Banished Chapter Nine


All Christopher Fredrico wanted was to be a peaceful scholar who could spend a lot of time with his friends. Now, falsely accused of stealing a magical artifact, he is forced to leave the only home he knows.

But as he and his friends travel towards the coast, they find a riddle that may save a kingdom — or cost them their lives.

Banished: The Riddled Stone Book One by homeschooled teen author Teresa Gaskins, is being serialized freely on this website at the pace of one chapter per week. The full novel is available in ebook or paperback format on Amazon, Kobo, iBooks, Barnes & Noble, and other online retailers.


Click here to read from the beginning.

Chapter 9


Arnold swung off Rich and drew his sword, instinctively wrapping the reins around the horn of his saddle so they wouldn’t tangle Rich’s legs. Rich trotted to the back of the cave, the most shadowed part, as far away from the harpies as he could get.

Arnold noticed out of the corner of his eye that Chris had also dismounted, and Marc was following Rich. Down the hill, Terrin and Nora were hurrying to the top. Arnold shouted, “Let your horses loose. You’ll do better separate from them.”

Harpies were among the most common magical creatures — and one of the most dangerous. They had bat-like wings that spanned at least eight feet and humanoid upper bodies. They wore dark purple robes, which swirled around their torsos like smoke. Their eyes and hair were the same purple color, and the latter fell in thick waves and curls around their childlike faces. Their legs were covered in feathers and ended with talons big enough to latch onto an ox. As large as harpies were, the talons often seemed too big for the rest of their bodies.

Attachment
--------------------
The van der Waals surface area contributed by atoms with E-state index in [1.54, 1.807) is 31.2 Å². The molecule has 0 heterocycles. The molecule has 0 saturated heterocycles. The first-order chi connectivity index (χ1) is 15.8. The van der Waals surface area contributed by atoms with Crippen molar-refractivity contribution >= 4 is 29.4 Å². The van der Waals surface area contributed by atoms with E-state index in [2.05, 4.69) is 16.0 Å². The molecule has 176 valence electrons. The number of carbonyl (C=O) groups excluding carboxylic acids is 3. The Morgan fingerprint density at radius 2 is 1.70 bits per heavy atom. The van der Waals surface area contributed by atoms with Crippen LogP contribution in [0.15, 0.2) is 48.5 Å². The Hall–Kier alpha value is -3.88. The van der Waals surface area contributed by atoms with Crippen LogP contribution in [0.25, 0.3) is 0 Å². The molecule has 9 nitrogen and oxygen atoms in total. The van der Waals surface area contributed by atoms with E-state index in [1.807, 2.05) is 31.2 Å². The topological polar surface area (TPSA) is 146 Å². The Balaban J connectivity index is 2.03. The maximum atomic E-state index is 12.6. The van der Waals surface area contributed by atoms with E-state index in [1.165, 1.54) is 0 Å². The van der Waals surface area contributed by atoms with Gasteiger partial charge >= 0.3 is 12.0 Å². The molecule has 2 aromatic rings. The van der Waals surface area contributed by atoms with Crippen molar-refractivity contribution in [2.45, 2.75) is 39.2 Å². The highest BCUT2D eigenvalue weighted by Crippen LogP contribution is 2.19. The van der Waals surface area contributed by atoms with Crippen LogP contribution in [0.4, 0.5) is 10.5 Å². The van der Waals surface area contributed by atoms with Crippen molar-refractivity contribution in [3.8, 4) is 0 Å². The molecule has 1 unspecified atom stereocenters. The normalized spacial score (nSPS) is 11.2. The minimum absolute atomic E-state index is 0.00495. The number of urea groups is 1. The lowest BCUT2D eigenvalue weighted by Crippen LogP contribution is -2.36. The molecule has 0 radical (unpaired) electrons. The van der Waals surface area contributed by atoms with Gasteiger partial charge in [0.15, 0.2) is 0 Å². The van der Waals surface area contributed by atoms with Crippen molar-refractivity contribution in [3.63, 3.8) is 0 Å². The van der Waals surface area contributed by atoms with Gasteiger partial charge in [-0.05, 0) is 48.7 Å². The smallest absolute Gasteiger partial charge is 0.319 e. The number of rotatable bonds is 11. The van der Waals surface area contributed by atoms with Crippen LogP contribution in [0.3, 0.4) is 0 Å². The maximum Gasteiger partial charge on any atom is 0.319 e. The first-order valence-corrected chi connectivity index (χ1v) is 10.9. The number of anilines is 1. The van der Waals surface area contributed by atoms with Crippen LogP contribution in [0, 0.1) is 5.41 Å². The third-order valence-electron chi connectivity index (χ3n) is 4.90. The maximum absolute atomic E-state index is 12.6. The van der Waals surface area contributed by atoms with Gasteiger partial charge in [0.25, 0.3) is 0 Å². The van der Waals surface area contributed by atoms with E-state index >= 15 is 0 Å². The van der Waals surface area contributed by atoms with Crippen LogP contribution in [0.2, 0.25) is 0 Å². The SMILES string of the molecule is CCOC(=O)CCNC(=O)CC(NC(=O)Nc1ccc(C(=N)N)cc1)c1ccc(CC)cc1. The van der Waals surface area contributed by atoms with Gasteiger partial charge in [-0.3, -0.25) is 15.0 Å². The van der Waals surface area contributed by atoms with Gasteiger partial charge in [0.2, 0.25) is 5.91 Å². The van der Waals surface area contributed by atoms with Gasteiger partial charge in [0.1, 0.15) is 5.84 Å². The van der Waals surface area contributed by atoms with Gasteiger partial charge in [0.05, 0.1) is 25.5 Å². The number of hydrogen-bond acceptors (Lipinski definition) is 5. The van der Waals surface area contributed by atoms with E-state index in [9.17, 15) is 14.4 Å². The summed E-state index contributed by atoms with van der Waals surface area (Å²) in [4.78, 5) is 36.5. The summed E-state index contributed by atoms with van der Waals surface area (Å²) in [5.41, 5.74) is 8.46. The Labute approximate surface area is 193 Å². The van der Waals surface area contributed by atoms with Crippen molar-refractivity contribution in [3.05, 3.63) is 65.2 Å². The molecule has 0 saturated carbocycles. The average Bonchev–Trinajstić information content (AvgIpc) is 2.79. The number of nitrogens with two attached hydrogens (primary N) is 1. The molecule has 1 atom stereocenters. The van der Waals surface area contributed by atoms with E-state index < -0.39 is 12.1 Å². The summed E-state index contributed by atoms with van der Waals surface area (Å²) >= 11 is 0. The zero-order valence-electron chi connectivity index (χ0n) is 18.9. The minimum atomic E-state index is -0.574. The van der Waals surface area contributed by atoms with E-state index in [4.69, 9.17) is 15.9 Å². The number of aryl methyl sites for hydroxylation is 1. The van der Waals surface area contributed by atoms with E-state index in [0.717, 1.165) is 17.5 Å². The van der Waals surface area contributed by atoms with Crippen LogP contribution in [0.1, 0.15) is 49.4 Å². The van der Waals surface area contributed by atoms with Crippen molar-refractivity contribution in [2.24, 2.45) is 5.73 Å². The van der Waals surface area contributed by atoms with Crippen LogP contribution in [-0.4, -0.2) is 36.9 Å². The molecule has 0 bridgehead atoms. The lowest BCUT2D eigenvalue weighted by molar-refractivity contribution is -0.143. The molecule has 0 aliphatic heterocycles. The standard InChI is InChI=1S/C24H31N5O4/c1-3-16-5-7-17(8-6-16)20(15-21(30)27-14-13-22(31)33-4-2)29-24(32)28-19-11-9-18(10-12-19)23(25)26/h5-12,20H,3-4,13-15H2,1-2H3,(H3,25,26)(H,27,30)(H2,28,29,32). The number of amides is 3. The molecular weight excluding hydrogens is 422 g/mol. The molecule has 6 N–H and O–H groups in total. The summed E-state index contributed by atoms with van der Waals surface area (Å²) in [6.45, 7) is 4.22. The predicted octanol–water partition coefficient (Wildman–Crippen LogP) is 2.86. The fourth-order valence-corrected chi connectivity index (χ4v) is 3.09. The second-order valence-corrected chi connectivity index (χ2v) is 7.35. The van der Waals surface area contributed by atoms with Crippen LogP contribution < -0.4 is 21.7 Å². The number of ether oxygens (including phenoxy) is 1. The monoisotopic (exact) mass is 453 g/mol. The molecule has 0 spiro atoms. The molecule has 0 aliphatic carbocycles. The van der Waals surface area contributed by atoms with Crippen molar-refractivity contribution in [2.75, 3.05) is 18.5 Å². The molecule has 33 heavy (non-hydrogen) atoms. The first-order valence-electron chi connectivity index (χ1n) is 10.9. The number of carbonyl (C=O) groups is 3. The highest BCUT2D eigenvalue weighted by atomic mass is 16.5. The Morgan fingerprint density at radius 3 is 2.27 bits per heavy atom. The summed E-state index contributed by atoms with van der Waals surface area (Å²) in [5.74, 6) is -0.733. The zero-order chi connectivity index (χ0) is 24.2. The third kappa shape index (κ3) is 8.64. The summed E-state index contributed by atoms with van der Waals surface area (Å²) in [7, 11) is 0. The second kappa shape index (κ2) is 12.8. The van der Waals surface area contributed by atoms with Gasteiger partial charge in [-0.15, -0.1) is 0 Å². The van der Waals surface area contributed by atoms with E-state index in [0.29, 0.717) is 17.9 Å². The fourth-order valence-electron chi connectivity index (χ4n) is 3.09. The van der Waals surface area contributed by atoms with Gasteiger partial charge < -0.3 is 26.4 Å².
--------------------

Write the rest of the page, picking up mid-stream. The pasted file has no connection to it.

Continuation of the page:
Arnold pulled his shield off his back. It had once held an emblem of two spears crossed behind a sword, the symbol of North Raec. Now it had a plain, silver-gray cotton cloth over it. It made him sad to hide the fine glint of metal that had always made him feel fierce in battles.

Squinting into the bright noonday sun, he could see the harpies descending. In this clan there were five adults, full-sized and deadly, and three children, who were a bit smaller and less lethal, but still dangerous. Plus the adults would be more aggressive to protect their young.

He took a firm grip on his sword and shouted, “Niarrg!” It was pure nonsense, but he made it sound fierce as he waved his sword and slipped into a loose battle stance.

The harpies swooped towards him, and he leaped back, drawing them away from where the path joined the hollow, just as the girls appeared.

Chris shouted, too, and moved to the other side. Four of the creatures, three adults and one child, went after Chris, and the rest followed Arnold.

A harpy screeched. The sound was hawk-like, but much more terrifying, perhaps because that innocent-looking face turned out to have a mouth full of shark-like teeth. The shriek sounded like a mocking battle call that made the beasts seem more intelligent than they probably were. Arnold did his best to ignore the screech, but it somehow burned, like being stabbed with an icicle. Only this was all around, enveloping you.